By Nita Bhalla
NEW DELHI (AlertNet) - Charities in Afghanistan will find it harder to reach the poor and may be forced to shut down some operations due to waning donor interest and insecurity after foreign troops leave in 2014, the head of the International Committee of the Red Cross (ICRC) has warned.
NATO-led forces, which have been fighting militant groups linked to al Qaeda in Afghanistan since the U.S.-led invasion of 2001, are set to withdraw by the end of next year. They numbered about 130,000 at their peak and are approximately 100,000 today.
But a still-resilient Taliban and concerns over the ability of the Afghan security forces to keep the militants in check have sparked fears among humanitarians that the conflict will worsen, hampering their ability to assist millions of people.
"A lot of aid organisations were protected by the international forces. Suddenly, they will find none of this protection," ICRC Director-General Yves Daccord told AlertNet in an interview on Thursday during a visit to India.
"What do you do when you have worked under the protection of troops for over a decade and then suddenly they’re gone?" he said, adding that some areas may see increased violence, making it difficult for aid workers to access those in need of help.
Afghanistan remains one of the least developed countries in the world. Only a third of Afghans have access to safe drinking water and electricity from grids, more than half of children under the age of 5 are chronically malnourished and every two hours a woman dies from pregnancy-related illness, says the World Bank.
Working on projects such as improving water and sanitation, building schools and improving the health and nutrition of mothers and children in war-ravaged villages, aid workers face opposition and danger.
Afghan militants often view them as spies for the West and they are a soft target – their offices have been blown up, they have had bombs planted under their cars and they have been kidnapped and murdered.
Daccord, a Swiss national, said security was not the only challenge facing aid agencies after 2014.
"There is also a question over the future commitment of the international community, which has poured a lot of money into the country. There is a worry that the money – at least part of it – will just vanish when the troops leave," he said.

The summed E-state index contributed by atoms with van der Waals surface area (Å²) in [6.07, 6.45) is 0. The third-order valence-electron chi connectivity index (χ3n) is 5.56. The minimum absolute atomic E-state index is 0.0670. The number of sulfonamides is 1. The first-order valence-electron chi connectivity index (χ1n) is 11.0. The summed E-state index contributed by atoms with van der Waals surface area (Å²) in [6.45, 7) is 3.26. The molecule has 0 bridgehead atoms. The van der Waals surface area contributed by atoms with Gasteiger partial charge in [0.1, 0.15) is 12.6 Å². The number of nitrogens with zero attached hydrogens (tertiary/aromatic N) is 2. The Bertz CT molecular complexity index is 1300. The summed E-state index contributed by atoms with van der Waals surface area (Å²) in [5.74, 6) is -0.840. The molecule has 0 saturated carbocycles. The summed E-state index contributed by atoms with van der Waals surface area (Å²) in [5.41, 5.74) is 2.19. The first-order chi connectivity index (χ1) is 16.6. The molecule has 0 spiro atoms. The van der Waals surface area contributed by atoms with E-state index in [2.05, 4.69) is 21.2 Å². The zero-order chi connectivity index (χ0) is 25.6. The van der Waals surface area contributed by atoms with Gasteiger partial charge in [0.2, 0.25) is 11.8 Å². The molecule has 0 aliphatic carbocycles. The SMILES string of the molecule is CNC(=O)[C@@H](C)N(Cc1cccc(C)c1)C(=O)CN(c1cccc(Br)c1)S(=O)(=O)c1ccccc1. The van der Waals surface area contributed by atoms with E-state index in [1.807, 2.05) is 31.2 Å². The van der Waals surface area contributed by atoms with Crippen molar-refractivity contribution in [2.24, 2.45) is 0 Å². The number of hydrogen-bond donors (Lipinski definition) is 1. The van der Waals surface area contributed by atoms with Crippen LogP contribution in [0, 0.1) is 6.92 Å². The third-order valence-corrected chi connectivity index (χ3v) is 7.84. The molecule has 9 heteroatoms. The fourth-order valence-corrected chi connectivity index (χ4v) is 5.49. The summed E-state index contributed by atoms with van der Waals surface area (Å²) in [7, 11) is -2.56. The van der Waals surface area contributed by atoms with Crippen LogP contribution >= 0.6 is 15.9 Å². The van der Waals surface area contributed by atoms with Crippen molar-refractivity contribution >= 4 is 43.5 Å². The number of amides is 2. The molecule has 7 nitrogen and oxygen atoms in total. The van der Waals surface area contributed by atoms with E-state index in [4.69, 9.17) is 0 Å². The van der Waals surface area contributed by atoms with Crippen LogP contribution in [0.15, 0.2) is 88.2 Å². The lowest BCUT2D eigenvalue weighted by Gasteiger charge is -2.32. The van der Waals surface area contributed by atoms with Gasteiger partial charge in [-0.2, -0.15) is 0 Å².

"So it's not just soldiers leaving, but it might also be NGOs and their development programmes just disappearing. There is a real risk that some of the social services given by the state or programmes run by NGOs in some parts will just disappear."
The Geneva-based ICRC's $90 million-a-year operations in Afghanistan are the group's biggest in the world. Some 1,800 ICRC staff work on projects ranging from providing orthopedic limbs to the war wounded to visiting militants in Afghan jails.
Around $60 billion in international civilian assistance has been poured into the country since 2001. Despite pledges by donors that they will remain committed to Afghanistan after troops leave, many humanitarians are sceptical.
Daccord said some long-term development projects related to education were already being hit by funding cuts and he expected "nation-building" projects such as school building to be hit in coming years.
He said there was waning interest among international donors, partly because of economic crises in some countries, but also due to a shift in global focus towards other emergencies like Syria and Mali, leading to what is known as donor fatigue.
There was also a general public feeling of being “fed up” with the failure of the United States and its allies to bring peace and security to the country, despite vast investment of resources and the large number of deaths of foreign troops over the last 12 years of war.
However it was unlikely that "strictly humanitarian services" such as providing water and sanitation or food assistance would be hit, Daccord said.
"A lot of aid organisations will have to redesign their thinking, their sources of funding and their engagement with all stakeholders in the coming years," he added. “Afghanistan is an extraordinarily challenging environment. I understand that a lot of NGOs will just find that too much."